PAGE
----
Where have I been, and on editing

Well, dear blog, I continue to be at best an unreliable correspondent, for which I apologise, as I always do. In truth, I doubt that this will change in the foreseeable future. We’re racing into the Christmas season and, as I’ve detailed before, I’m busy enough that anything that can slip by unnoticed probably shall. I am not pleased with this, but I acknowledge that it’s true. Were I more determined I would force myself to write more often. I would post links to reviews, recommend books, and so on and so forth, and yet I don’t. I hope the books and other work will prove enough. And please don’t feel as though I’m ignoring you to favour others. Yes, I said I’d review a Top 40 SF stories of all time for Locus, who I work with always, but I’ve not found the focus to do that. I also am going to write a little for Tor.com, but while I hope the writing will prove to be of substance, there’s not likely to be a lot of it.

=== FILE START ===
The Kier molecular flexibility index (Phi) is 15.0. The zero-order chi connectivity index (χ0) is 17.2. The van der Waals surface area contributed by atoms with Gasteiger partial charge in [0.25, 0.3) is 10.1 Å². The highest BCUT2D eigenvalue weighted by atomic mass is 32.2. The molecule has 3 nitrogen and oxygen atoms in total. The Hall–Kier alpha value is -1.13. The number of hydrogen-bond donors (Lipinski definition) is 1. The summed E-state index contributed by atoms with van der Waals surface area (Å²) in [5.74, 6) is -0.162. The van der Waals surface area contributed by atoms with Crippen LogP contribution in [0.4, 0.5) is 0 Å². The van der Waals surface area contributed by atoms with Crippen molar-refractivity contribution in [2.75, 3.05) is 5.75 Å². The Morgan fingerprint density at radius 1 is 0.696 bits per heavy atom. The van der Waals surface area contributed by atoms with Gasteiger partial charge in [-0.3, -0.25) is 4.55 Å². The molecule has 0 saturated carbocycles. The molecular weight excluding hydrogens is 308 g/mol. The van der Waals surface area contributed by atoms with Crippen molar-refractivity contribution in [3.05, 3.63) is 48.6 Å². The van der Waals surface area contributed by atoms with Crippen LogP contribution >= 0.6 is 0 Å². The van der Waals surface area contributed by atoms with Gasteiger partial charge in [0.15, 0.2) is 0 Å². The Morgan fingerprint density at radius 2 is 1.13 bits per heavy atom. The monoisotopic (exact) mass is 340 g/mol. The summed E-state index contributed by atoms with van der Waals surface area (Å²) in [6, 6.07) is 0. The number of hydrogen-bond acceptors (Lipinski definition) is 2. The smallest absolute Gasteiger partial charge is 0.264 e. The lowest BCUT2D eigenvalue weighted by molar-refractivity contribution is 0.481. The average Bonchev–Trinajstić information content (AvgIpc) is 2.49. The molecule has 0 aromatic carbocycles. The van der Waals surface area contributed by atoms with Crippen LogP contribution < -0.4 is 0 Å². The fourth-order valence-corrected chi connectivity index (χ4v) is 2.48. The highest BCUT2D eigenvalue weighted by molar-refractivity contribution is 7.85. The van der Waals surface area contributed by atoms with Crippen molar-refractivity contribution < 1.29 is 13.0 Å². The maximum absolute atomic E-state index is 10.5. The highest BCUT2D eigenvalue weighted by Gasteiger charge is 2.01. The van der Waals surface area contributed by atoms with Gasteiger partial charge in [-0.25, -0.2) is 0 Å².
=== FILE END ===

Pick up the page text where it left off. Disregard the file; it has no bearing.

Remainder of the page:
I will tell you something that is on my mind, which I want to get on paper as much as anything else. As you know, I’ve been occupied in editing Eclipse for the past two years, and it’s been a rocky and far from simple process. I continue to work on it, and will do so until the publisher tells me to stop, and I do so for two reasons: the first is that I believe strongly in the stories I get to publish and the second is that I find I learn more about myself and my editing through that series of books than through anything else I do.

Why? Well, I don’t pretend to be an overly self-reflective person but the conversations that have gone on around Eclipse have made me question my opinions about SF and editing like nothing else. I fell into editing in a very natural and easy way. It wasn’t a plan, a career, or a vocation. It was something that was fun to do, that became more fun the more I did it. I now find I need to externalise and intellectualise what I’ve learnt and consider what I’ve not. Yes, this includes issues like inclusivity and gender balance, but it also includes things like what makes a good science fiction story, why a story is a good science fiction story, and the notion of honesty and truthfulness in editing.